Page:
I love to start writing about stories, because they show us how significant an event was, to the point that it became an interesting fact that it’s hard to forget. For example, in 1961, the IBM 7094 computer sang the song Daisy Bell, a classy romance popular British song, making the earliest known recording with a computer-synthesized voice. The Vocals were programmed by John Kelly and Carol Lockbaum and the accompaniment was programmed by Max Mathews. This performance was the one that inspired Arthur C. Clark, the script co-writer of the epic sci-fi movie 2001: A Space Odyssey, having HAL-9000 sing the song near the end of the story, as a tribute to the programmers. If you have watched “A space Odyssey” then you would agree that it was the vision of a futuristic world that turned out to be almost prophetic, and it all started with a computer singing a song.
Back in the 60s Steve Russel in collaboration with Martin Graetz and Wayne Wiitanen, by the time just a couple of young students at MIT, joined other young programmers to change the story or better said: to start a story. Using the newly installed DEC PDP-1, the Massachusetts Institute of Technology saw light with the first interactive computer game called “Spacewar”. If we see it know it just seems like a few slow-moving graphics with no much to do: two armed ships called “the needle” and “the wedge” try to destroy each other without falling within the gravity well of a star, yet, this simple game become one of the most important and influential games in the early history of video games. Once again, just like when the mysterious Nakamoto created Blockchain Bitcoin, he probably had no idea of how big it was going to become and the number of innovations it dragged out of the box with his boldness.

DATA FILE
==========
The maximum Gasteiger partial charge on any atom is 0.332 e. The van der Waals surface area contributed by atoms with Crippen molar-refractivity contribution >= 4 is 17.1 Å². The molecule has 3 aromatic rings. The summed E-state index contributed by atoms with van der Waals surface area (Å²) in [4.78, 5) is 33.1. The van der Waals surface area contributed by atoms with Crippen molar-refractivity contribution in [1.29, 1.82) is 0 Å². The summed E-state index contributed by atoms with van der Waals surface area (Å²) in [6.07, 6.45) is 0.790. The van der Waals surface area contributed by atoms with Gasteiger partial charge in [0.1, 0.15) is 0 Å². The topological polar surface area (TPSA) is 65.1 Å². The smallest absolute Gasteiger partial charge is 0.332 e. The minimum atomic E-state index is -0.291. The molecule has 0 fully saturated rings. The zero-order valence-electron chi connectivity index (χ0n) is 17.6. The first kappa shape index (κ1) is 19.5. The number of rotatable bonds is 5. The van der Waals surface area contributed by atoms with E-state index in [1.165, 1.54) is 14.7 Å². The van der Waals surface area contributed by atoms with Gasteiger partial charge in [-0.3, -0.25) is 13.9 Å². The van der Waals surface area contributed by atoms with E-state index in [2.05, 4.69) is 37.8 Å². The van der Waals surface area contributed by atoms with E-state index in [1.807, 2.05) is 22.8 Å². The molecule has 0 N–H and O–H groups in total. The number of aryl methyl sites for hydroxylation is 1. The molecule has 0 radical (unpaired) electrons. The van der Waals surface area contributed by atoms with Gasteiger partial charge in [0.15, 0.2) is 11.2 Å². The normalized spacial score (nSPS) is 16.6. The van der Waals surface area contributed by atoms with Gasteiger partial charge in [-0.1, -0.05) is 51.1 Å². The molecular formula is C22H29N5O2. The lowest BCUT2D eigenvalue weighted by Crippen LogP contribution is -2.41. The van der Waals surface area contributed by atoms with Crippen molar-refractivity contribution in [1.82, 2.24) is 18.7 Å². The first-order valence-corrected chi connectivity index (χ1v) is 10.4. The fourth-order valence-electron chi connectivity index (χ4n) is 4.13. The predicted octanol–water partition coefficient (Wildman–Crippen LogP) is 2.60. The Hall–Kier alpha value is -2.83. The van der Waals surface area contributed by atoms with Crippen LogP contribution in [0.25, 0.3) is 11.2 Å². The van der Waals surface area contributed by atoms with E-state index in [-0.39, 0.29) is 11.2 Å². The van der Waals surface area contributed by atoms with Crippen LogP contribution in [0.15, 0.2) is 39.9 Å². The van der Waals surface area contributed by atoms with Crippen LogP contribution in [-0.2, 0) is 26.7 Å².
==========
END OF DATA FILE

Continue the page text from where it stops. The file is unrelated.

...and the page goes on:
People like them changed the story with an innovative invention, and they were just interested in something: bring entertainment. The possibilities of giving people something they can control and experience something different from the usual daily life experiences. That’s exactly what gamers do nowadays since entertainment is a huge issue for modern society. We cannot talk about improvement if we don’t bring to the table better opportunities for people like them to grow and keep doing something that, we should admit, we all love. Yes, I’m talking about video games.
The world of the games is bigger than most people know, from producers to programmers, drawers, board artists, scrip writers, 3D experts, music composers, investors, and those who make the first tastes. Look what a few hands together can create, mutual support and trust can build big things, and in this case, they have built an empire in which we all participate in one way or another, as always, there is a problem.
Although e-commerce, online shopping and online crowdfunding is growing, even though the internet world has reached a huge extent, the obsolete global financial system represents the biggest barrier to the improvement of such empires and their expansion. Banks, agencies, or managers always act as intermediaries on the internet, and of course, they always get the best part. Those who create art are usually not the ones that have direct contact with the people that enjoy the content they create. This makes us one more time bring to the table the amazing changes that blockchain technology could mean to this extensive subject.